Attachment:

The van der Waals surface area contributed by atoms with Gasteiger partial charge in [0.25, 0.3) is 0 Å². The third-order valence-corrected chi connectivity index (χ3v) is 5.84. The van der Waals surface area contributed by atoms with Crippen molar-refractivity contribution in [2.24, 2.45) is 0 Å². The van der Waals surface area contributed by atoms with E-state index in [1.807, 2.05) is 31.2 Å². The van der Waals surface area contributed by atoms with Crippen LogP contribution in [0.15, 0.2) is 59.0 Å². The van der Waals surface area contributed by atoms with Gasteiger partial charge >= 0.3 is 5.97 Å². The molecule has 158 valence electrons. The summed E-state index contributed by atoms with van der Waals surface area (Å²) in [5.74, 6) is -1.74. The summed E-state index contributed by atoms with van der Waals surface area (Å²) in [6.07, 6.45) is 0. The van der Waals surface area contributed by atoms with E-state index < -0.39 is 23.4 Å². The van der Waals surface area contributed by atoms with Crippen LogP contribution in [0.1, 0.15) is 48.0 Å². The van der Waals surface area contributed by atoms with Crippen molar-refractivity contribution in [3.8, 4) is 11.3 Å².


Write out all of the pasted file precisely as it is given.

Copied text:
The van der Waals surface area contributed by atoms with Gasteiger partial charge in [0.25, 0.3) is 0 Å². The third-order valence-corrected chi connectivity index (χ3v) is 5.84. The van der Waals surface area contributed by atoms with Crippen molar-refractivity contribution in [2.24, 2.45) is 0 Å². The van der Waals surface area contributed by atoms with E-state index in [1.807, 2.05) is 31.2 Å². The van der Waals surface area contributed by atoms with Crippen LogP contribution in [0.15, 0.2) is 59.0 Å². The van der Waals surface area contributed by atoms with Gasteiger partial charge >= 0.3 is 5.97 Å². The molecule has 158 valence electrons. The summed E-state index contributed by atoms with van der Waals surface area (Å²) in [5.74, 6) is -1.74. The summed E-state index contributed by atoms with van der Waals surface area (Å²) in [6.07, 6.45) is 0. The van der Waals surface area contributed by atoms with E-state index < -0.39 is 23.4 Å². The van der Waals surface area contributed by atoms with Crippen LogP contribution in [0.1, 0.15) is 48.0 Å². The van der Waals surface area contributed by atoms with Crippen molar-refractivity contribution in [3.8, 4) is 11.3 Å².